Interview number 1.


Sarah Riley has been my coach since 2004. Initially she started as my strength and conditioning coach, however, our relationship developed and she was the instigator in me starting my first race on the bike. Soon after she began to write me programs for the bike, I was rowing and studying at the time so her talents as a coach were tested from the start balancing my riding with my rowing and study. Sarah is extremely well qualified and now looks after my nutrition, strength and conditioning and bike work. The relationship of coach and athlete has developed over the years to now where she is a great friend, mentor and coach.

I want to use these interviews to see what makes the people around me and who have influenced me tick as well as finding some honest insight into myself. It may take a couple of goes at this before I get used to asking questions that are going to get under the surface so I may have to come back to some people at a later date. Hopefully this helps them as well.

NM: Firstly what made you become a coach?
SR: It has been a process becoming a coach not a decision I consciously made. I have been a coach for a few sports, the first I started with was swimming because I had come from years of training and competing so it was a natural progression for me to want to encourage people to participate in my sport. After I finished competitive swimming I really needed another outlet for my competitiveness so I took up tennis. My enthusiasm for this sport again lead me to becoming a tennis coach. While at university studying sports science I became particularly interested in the Strength and Conditioning side of preparing an athlete for competition and this has been a major focus in the development of my career in the sports industry. I really enjoyed the process of being able to break down a skill in order to teach the movement pattern and help the athlete to acquire a skill they previously did not possess. With cycling coaching I really enjoy the process of putting a training program together to help athletes improved their physiological potential on the bike. I also get a lot out of the support side of cycling coaching, helping the athlete through their training load and encouraging them with racing.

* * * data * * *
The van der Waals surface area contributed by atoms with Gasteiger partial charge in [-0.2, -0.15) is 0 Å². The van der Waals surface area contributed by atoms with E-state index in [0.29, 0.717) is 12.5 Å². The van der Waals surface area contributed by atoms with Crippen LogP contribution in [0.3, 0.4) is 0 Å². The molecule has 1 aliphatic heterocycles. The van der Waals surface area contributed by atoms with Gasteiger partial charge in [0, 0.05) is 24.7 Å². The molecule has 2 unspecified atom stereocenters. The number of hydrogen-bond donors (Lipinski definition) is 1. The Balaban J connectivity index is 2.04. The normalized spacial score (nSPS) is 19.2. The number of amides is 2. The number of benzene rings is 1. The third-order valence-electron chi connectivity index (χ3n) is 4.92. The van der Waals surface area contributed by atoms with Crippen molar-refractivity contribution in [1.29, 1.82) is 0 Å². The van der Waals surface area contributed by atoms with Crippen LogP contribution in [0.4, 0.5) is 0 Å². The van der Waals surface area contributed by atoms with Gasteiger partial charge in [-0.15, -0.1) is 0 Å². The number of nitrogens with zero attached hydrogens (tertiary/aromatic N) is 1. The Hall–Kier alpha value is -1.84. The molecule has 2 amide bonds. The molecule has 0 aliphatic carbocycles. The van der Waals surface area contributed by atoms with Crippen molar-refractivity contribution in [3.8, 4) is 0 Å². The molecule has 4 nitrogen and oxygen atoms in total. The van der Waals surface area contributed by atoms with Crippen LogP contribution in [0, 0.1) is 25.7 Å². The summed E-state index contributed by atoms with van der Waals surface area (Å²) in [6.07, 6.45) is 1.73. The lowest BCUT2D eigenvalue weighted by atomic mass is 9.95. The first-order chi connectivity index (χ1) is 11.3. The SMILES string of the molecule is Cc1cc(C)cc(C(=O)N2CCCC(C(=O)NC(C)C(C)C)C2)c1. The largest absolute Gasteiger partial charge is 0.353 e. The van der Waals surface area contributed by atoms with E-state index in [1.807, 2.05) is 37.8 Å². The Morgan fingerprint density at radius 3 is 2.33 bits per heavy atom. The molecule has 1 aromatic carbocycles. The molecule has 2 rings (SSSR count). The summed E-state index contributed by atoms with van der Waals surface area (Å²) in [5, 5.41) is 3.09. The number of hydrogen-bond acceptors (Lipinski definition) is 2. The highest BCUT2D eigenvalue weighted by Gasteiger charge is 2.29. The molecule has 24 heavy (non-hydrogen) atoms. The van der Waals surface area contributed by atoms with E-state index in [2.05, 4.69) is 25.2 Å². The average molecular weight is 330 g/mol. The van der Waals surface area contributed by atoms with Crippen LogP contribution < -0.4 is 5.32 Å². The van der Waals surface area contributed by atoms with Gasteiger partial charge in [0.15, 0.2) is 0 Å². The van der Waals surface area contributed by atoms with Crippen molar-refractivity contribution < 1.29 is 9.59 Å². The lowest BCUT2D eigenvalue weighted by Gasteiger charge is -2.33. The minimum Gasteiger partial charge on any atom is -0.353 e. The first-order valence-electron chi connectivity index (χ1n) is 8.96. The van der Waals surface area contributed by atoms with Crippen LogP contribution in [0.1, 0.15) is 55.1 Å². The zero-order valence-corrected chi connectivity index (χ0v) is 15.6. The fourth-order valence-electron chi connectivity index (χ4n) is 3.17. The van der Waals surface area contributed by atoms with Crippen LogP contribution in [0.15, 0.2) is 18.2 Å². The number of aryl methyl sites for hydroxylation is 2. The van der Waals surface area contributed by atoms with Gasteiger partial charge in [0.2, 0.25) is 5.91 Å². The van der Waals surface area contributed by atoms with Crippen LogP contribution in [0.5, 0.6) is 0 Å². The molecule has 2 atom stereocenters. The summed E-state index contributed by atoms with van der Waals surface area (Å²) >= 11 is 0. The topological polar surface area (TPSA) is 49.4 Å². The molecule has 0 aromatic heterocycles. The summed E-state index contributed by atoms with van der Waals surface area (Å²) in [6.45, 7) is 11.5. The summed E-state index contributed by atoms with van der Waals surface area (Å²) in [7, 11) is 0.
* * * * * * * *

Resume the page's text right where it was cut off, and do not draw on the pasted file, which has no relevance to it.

NM: What made you become a cyclist?
SR: I have always been involved in a lot of sports in the past and always been a really competitive person, so when I met my partner who is a cyclist I figured “if you can’t beat them join them!” Then my enjoyment for the sport kept growing from there.

NM: If you can remember back to when I was a fresh-faced rower what made you encourage me to race my bike?
SR: You really seemed to get a lot of enjoyment out of riding your bike as a means of cross training for your rowing. This coupled with the dedication you showed towards training and your obvious physiological attributes that would be suited to cycling, I really believed that you could be a great competitive cyclist.

NM: You have been my coach since 2004 how have you seen me change in that time?
SR: You have really matured as an athlete in that you are much more aware of your limits both psychologically and physiologically. Your approach to racing has become very focused and professional and your self control and decision making during a races has also become very proficient.

NM: You are a cyclist yourself are you good at taking your own training advice?
SR: In all honesty not always. It is very easy to get caught up in always wanting to race or train wherever you can fit it in and occasionally forgetting how important recovery is.

NM: What do you think makes our partnership work so well?
SR: Our communication, understanding of each others point of view and the trust we have in each other that we are working towards the same goals is what I believe makes our partnership work so well.

NM: What has been the hardest thing about coaching me?
SR: Writing training programs for you in a country that I had never visited and knew little about in the beginning. It was also challenging trying to balance training with such a huge racing load while you were in Europe.

NM: What is my best and worst attribute as an athlete?
SR: Your best attribute as an athlete from a coaches perspective is that the effort you put in towards training and racing is always 100% and you never complain. Your worst attribute is that you occasionally put in 150% but you are much better now at controlling yourself with that.

NM: Do I frustrate you?
SR: Never. . .because I know you operate in a very similar manner to what I do so I have complete understanding of where you are coming from.

NM: You are taking big steps yourself as a cyclist, what is behind motivation?
SR: I just really love both mountain biking and road cycling and all the aspects that come with that, the training, racing and the people.

NM: Some say you are a little crazy. Do you think this is true? If yes, why? If no, why?
SR: Yes, I am a little crazy but is only because I actually think that I am a super hero and can do everything!


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